Gilboa: There is a ton of uncertainty but medically speaking, I can tell you the longer you can put off getting coronavirus, the better off you’ll be. We know so much more about managing and treating this disease than we did in April, and we will know so much more in September than we do now. Kicking the can down the road of getting this infection does actually make you tangibly safer. That’s why you want to do the things that you can to protect yourself.

If you’re convinced seatbelts keep your kids safe and your state got rid of the seatbelt law, would you still make your kids wear seatbelts? I would. It keeps you safe and dying in a car accident is pretty high up on the list of common ways that teenagers die. So just because there isn’t a law or a restriction in your county or town doesn’t mean you should stop doing something that you know is safe. That’s where our own autonomy is really valuable.

Q: Any parting words for parents of teens? Silver linings?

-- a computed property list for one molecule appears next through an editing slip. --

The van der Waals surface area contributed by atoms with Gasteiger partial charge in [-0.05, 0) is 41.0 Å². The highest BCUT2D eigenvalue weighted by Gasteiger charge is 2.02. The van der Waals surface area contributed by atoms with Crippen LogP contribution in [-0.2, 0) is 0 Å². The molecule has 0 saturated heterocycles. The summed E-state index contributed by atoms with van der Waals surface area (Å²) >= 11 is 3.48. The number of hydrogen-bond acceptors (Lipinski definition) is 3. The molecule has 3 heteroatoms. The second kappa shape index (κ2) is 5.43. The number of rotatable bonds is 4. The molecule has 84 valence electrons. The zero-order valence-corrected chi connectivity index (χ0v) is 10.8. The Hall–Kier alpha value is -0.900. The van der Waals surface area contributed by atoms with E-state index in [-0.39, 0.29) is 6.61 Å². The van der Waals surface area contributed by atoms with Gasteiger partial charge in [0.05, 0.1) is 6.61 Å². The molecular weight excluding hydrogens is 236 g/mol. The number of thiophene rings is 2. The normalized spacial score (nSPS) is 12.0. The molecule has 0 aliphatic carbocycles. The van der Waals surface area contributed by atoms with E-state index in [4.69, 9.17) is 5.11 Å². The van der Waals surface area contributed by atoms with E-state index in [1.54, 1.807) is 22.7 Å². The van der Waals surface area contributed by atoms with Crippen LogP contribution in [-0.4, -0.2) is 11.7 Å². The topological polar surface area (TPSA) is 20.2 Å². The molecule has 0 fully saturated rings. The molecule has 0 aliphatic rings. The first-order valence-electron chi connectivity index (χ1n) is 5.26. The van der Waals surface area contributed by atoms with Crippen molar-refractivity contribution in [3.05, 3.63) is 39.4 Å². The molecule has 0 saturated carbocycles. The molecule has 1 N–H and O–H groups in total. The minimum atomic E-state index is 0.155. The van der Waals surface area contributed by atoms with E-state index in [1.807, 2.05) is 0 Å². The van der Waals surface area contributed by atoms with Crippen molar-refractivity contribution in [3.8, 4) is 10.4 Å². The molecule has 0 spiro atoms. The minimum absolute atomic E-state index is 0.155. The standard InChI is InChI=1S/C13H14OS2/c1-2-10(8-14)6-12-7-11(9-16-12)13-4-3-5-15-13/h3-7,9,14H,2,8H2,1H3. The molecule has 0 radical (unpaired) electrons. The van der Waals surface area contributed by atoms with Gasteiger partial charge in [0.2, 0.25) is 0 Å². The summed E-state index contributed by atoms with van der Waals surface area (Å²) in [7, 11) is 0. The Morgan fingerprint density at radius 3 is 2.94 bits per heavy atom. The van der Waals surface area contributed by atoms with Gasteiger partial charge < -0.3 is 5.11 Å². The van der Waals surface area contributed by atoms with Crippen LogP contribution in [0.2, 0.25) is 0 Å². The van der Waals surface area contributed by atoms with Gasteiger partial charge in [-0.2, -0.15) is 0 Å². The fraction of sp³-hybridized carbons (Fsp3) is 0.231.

Gilboa: I have two things. My kids (I have four) are much more likely than I am or their grandparents are to just be asymptomatic carriers and not get very ill when they catch coronavirus. That being said, is there some good that comes out of this for them? Yeah. There will be other times in their lives where they face major upheaval and disruptions – job loss, relationships ending, death in the family – and here they are practicing. They’re seeing how when your entire world goes sideways, you survive, you try new patterns, you learn new strategies and skills. Our kids are going through this while adults can still guide them and they have a little cushion. They’re going to build a type of resilience that we weren’t called on to build.

Second, any time our usual or our normal is disrupted, we get a little more intentional. We become a little more introspective and insightful. That’s really valuable for our kids. Most of us have had a conversation with kids in the past few months that wouldn’t have happened because we wouldn’t have had the moment when we were together at home.

Susan Borison

Susan Borison, mother of five, is the founder and editor of Your Teen Media. Because parenting teenagers is humbling and shouldn’t be tackled alone.